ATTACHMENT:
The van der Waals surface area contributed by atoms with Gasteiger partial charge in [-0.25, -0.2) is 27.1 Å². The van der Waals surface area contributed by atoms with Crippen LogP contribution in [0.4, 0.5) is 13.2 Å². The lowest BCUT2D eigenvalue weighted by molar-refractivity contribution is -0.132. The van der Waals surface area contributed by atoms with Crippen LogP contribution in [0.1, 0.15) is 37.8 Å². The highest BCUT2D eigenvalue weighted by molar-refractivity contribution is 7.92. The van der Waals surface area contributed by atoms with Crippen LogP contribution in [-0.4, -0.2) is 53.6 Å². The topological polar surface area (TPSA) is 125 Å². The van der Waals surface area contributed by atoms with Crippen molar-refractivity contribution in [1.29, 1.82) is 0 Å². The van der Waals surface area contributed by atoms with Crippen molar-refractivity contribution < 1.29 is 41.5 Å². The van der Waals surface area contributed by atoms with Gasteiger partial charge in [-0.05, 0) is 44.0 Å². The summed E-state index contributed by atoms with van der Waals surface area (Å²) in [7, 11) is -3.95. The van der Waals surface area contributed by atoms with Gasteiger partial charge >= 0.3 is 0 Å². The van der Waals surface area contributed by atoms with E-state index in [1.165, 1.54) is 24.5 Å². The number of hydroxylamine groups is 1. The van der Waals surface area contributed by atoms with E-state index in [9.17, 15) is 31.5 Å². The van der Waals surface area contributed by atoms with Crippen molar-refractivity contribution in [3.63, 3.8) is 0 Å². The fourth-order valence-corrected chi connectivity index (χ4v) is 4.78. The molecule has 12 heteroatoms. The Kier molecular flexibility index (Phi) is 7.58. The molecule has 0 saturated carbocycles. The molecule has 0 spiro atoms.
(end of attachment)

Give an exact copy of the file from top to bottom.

The van der Waals surface area contributed by atoms with Gasteiger partial charge in [-0.25, -0.2) is 27.1 Å². The van der Waals surface area contributed by atoms with Crippen LogP contribution in [0.4, 0.5) is 13.2 Å². The lowest BCUT2D eigenvalue weighted by molar-refractivity contribution is -0.132. The van der Waals surface area contributed by atoms with Crippen LogP contribution in [0.1, 0.15) is 37.8 Å². The highest BCUT2D eigenvalue weighted by molar-refractivity contribution is 7.92. The van der Waals surface area contributed by atoms with Crippen LogP contribution in [-0.4, -0.2) is 53.6 Å². The topological polar surface area (TPSA) is 125 Å². The van der Waals surface area contributed by atoms with Crippen molar-refractivity contribution in [1.29, 1.82) is 0 Å². The van der Waals surface area contributed by atoms with Crippen molar-refractivity contribution < 1.29 is 41.5 Å². The van der Waals surface area contributed by atoms with Gasteiger partial charge in [-0.05, 0) is 44.0 Å². The summed E-state index contributed by atoms with van der Waals surface area (Å²) in [7, 11) is -3.95. The van der Waals surface area contributed by atoms with Gasteiger partial charge >= 0.3 is 0 Å². The van der Waals surface area contributed by atoms with E-state index in [1.165, 1.54) is 24.5 Å². The number of hydroxylamine groups is 1. The van der Waals surface area contributed by atoms with E-state index in [9.17, 15) is 31.5 Å². The van der Waals surface area contributed by atoms with Crippen molar-refractivity contribution in [3.63, 3.8) is 0 Å². The fourth-order valence-corrected chi connectivity index (χ4v) is 4.78. The molecule has 12 heteroatoms. The Kier molecular flexibility index (Phi) is 7.58. The molecule has 0 saturated carbocycles. The molecule has 0 spiro atoms.